Acquiring new technology: The data intelligence dance

You need to bring together teams from different departments and business lines to develop a cohesive implementation approach and achieve group consensus. This process is what I refer to as “Data Intelligence.”

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This is exciting: You finally have an approved budget to acquire new technology for your department(s) to bring your processes to the next century (or maybe, just bring them current). Perhaps it’s a business performance scorecard or an enterprise case management system or [fill in the blank]. What now? 

You need to bring together teams from different departments and business lines to develop a more cohesive implementation approach and achieve group consensus. This process is what I refer to as “Data Intelligence” in my bestselling book, The Four Intelligences of the Business Mind.

When acquiring technology, there are two popular approaches:

  • Defining the requirements of the process and flow of data first, then identifying and implementing the technology that best fits.
  • Purchasing the most attractive technology, then modifying processes and data steps to accommodate the product.

The first, more zero-based approach can lead to uncovering and addressing unknown business needs. This method is more time-consuming at the outset, but minimizes future rework and supports a better data governance communication strategy. The second approach hits the ground running and is more prevalent, due to the need for instant gratification and a “good-enough” solution.

Which path is correct? To get reliable and accurate data, there is no right or wrong answer, but there are different implications for each.

Scenario:  Your CxO needs a dashboard or scorecard report view, and wants it yesterday.

Option 1: process first, acquisition second

Considerations include an in-depth analysis of the data to be captured, methods for validation, addressing compliance, and other details. This in-depth requirements process may drag out the technology acquisition, making the CxO question why things are taking so long. 

Option 2: acquisition first, process second

This approach appeases the CxO by showing real “results” very quickly, with the purchase of a product. However, an implementation process that involves retrofitting a solution to a process can be lengthy, frustrating, and possibly more prone to errors.

Either way, you must address the parts of your project that appear as bottlenecks. Communication is key to continue to garner the support of your stakeholders, and must be consistent across the organization.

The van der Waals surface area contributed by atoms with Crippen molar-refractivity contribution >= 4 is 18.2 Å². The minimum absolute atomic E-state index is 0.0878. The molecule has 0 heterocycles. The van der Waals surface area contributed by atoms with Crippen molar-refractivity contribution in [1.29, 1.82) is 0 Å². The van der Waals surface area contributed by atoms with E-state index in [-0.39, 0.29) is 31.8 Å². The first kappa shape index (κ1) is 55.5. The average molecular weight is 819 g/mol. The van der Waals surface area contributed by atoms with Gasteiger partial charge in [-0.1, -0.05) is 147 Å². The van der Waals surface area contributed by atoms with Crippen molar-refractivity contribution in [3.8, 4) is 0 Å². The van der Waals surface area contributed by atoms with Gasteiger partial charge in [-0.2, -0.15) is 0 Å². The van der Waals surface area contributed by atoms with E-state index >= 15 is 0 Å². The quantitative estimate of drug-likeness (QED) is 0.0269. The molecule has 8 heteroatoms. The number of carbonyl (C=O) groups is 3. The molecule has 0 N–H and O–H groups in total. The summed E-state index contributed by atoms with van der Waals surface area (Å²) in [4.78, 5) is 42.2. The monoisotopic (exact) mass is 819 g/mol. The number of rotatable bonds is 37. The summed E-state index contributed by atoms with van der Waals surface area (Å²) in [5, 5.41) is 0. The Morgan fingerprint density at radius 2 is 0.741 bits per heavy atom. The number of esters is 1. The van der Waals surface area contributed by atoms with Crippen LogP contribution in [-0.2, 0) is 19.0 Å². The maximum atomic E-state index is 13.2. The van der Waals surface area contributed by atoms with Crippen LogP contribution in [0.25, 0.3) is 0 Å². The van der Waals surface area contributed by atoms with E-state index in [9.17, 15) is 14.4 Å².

Let’s say that business users and procurement jointly decide to first acquire a product with desired features and capabilities that will later result in a necessary redefinition of related data processes. But, the project touches records management, the gatekeepers of the data, whose priority is to ensure that the technology enables compliance above all else. This group favors more time to be spent during the initial phase before technology is acquired. Do you see the issue? That is why Data Intelligence is key, as the approach to new technology procurement is different among the teams within the organization, for rightful reason.

Data Intelligence is built on what I call the Nine C’s: collaborating, consolidating, communicating, collecting, connecting, coordinating, changing, conversing, and converting – no matter how large or complex you think your business goals, objectives, and initiatives are. The Nine C’s provide insight into what is happening with the data by addressing the six reporter questions: why, who, what, when, where, and how, as addressed in my book.

To fully harness the power of Data Intelligence, it is important to address the various elements of human dynamics and behavior associated with the flow of data.

I find it helpful take a step back and use a metaphorical magnifying glass to identify the changes you need to make and ways you would apply them: What are the questions to ask based on interactions for using the data more intelligently? How to promote creativity, innovation, teamwork, and productivity during the technology acquisition process? Being aware of the strength and weakness of each approach while finding balance and addressing expectations.

There is no right or wrong approach to technology acquisition, as long as everyone is on the same page (or as close to it as possible) and the destination is clear.

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